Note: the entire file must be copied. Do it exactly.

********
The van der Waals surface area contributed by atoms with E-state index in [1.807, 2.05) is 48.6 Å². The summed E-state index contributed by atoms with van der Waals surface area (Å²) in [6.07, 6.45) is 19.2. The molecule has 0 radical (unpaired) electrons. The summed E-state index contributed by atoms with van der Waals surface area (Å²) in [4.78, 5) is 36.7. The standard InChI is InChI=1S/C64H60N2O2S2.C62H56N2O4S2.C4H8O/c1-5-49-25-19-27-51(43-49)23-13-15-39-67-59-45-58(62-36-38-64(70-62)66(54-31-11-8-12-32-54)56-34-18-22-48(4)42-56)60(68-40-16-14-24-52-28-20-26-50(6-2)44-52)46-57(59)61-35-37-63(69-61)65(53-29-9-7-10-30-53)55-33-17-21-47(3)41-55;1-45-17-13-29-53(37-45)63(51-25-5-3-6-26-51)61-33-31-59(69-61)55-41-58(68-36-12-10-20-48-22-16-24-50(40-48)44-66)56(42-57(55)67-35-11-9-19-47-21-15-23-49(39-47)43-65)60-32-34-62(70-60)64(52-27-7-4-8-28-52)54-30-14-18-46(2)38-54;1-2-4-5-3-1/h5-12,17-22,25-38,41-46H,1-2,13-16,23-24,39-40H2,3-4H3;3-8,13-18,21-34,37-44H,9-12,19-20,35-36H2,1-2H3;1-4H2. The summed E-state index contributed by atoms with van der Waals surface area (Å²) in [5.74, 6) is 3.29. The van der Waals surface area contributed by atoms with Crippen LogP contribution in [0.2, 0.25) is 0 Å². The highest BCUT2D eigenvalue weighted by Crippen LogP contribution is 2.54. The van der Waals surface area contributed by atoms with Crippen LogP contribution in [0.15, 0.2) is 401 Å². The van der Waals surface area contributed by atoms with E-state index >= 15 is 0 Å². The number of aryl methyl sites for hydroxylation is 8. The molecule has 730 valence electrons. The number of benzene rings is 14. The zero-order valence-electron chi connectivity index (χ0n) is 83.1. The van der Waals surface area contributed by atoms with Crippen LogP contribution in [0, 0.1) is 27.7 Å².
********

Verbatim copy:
The van der Waals surface area contributed by atoms with E-state index in [1.807, 2.05) is 48.6 Å². The summed E-state index contributed by atoms with van der Waals surface area (Å²) in [6.07, 6.45) is 19.2. The molecule has 0 radical (unpaired) electrons. The summed E-state index contributed by atoms with van der Waals surface area (Å²) in [4.78, 5) is 36.7. The standard InChI is InChI=1S/C64H60N2O2S2.C62H56N2O4S2.C4H8O/c1-5-49-25-19-27-51(43-49)23-13-15-39-67-59-45-58(62-36-38-64(70-62)66(54-31-11-8-12-32-54)56-34-18-22-48(4)42-56)60(68-40-16-14-24-52-28-20-26-50(6-2)44-52)46-57(59)61-35-37-63(69-61)65(53-29-9-7-10-30-53)55-33-17-21-47(3)41-55;1-45-17-13-29-53(37-45)63(51-25-5-3-6-26-51)61-33-31-59(69-61)55-41-58(68-36-12-10-20-48-22-16-24-50(40-48)44-66)56(42-57(55)67-35-11-9-19-47-21-15-23-49(39-47)43-65)60-32-34-62(70-60)64(52-27-7-4-8-28-52)54-30-14-18-46(2)38-54;1-2-4-5-3-1/h5-12,17-22,25-38,41-46H,1-2,13-16,23-24,39-40H2,3-4H3;3-8,13-18,21-34,37-44H,9-12,19-20,35-36H2,1-2H3;1-4H2. The summed E-state index contributed by atoms with van der Waals surface area (Å²) in [5.74, 6) is 3.29. The van der Waals surface area contributed by atoms with Crippen LogP contribution in [0.2, 0.25) is 0 Å². The highest BCUT2D eigenvalue weighted by Crippen LogP contribution is 2.54. The van der Waals surface area contributed by atoms with Crippen LogP contribution in [0.15, 0.2) is 401 Å². The van der Waals surface area contributed by atoms with E-state index >= 15 is 0 Å². The number of aryl methyl sites for hydroxylation is 8. The molecule has 730 valence electrons. The number of benzene rings is 14. The zero-order valence-electron chi connectivity index (χ0n) is 83.1. The van der Waals surface area contributed by atoms with Crippen LogP contribution in [0, 0.1) is 27.7 Å².